Third, this is a comedy club setting. The rules are different here. If you don’t take control of this heckle, and subsequently, the crowd, immediately, you may never get them back. Whether you like it or not, you’ve now entered a dialogue and are performing a two-person scene. The heckler’s line needs to breathe, but you cannot let up your control for one second, or they’ll walk all over you. Let their line land and ride out the audience response. Theatrically, it makes sense. Practically, you’re using that time to think.
After reviewing the tape from this moment, I can tell you that it was a solid 25 seconds before I delivered the mother-in-law line, and an additional ten before the final punch. To break it down, here’s the stream of consciousness that encompassed my paddling that evening.
Holy crap, did she just say that? Yes, she did. Why the f*&k do you care? No. Don’t swear. Carefully? That’s funny. But that’s accepting the comment. Shut it down. She’s having fun. Is she drunk? She’s drunk. Be gentile. Did the bouncer hear this? He’s watching. Wave him off. Think. Ok, here comes the audience chirps…stop them. “No, no, I’ve got it. Thanks.” Ok, they’re laughing, good. Ugh. How do you answer this question when your mother-in-law is sitting right there? Wait. That’s it. Everyone relates to that. “I would tell you, but that’s my Mother-in-Law!” Good. They’re laughing. It needs a button. What’s the button? Well, how WOULD I do that. Ha. With my other hand, dummy. “Besides…I’m right-handed.”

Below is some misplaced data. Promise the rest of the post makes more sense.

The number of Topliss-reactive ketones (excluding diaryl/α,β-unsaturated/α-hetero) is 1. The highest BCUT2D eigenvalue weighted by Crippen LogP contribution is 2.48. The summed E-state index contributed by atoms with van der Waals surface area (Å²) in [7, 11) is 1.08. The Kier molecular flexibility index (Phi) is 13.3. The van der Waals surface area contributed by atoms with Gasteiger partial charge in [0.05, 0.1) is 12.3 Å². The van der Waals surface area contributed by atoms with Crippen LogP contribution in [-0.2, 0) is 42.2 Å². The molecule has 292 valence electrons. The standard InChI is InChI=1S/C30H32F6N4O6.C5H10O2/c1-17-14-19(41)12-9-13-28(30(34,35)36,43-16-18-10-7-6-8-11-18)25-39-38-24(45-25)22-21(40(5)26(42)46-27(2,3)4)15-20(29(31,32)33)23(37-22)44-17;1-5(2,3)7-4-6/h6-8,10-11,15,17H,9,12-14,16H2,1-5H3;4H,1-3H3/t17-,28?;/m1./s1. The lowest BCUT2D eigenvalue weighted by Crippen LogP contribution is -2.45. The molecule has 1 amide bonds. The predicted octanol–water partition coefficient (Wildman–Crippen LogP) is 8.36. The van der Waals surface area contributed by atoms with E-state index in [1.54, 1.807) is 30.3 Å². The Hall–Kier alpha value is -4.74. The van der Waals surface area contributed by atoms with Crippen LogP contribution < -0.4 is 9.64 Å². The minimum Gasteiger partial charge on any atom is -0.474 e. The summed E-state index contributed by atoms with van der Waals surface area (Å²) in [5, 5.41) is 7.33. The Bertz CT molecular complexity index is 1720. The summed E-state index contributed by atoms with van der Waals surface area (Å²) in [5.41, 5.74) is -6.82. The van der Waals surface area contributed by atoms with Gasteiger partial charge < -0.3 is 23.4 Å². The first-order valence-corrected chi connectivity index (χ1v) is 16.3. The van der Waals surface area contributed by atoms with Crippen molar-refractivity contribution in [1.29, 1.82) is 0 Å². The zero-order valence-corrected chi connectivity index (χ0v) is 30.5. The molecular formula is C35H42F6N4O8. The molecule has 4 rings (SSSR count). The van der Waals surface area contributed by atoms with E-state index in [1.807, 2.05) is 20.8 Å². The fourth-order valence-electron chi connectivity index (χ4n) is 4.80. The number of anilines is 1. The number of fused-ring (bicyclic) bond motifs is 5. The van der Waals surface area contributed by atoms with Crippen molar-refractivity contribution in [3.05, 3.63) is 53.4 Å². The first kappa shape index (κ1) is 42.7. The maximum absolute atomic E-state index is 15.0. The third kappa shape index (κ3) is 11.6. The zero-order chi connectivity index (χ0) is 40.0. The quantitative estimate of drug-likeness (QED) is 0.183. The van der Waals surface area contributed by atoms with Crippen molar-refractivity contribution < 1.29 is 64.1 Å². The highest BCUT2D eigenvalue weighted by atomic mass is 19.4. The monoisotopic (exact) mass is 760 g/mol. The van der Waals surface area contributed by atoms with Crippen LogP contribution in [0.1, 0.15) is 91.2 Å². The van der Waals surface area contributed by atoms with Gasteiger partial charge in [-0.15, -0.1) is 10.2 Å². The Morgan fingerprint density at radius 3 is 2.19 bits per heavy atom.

At the risk of TMI, I think it’s important to show the road map that goes on while you posture in front of the crowd. This is the real work of being a performer. It’s not as glamorous as a flawless Diagonal Palm Shift, but it is just as, if not more, valuable.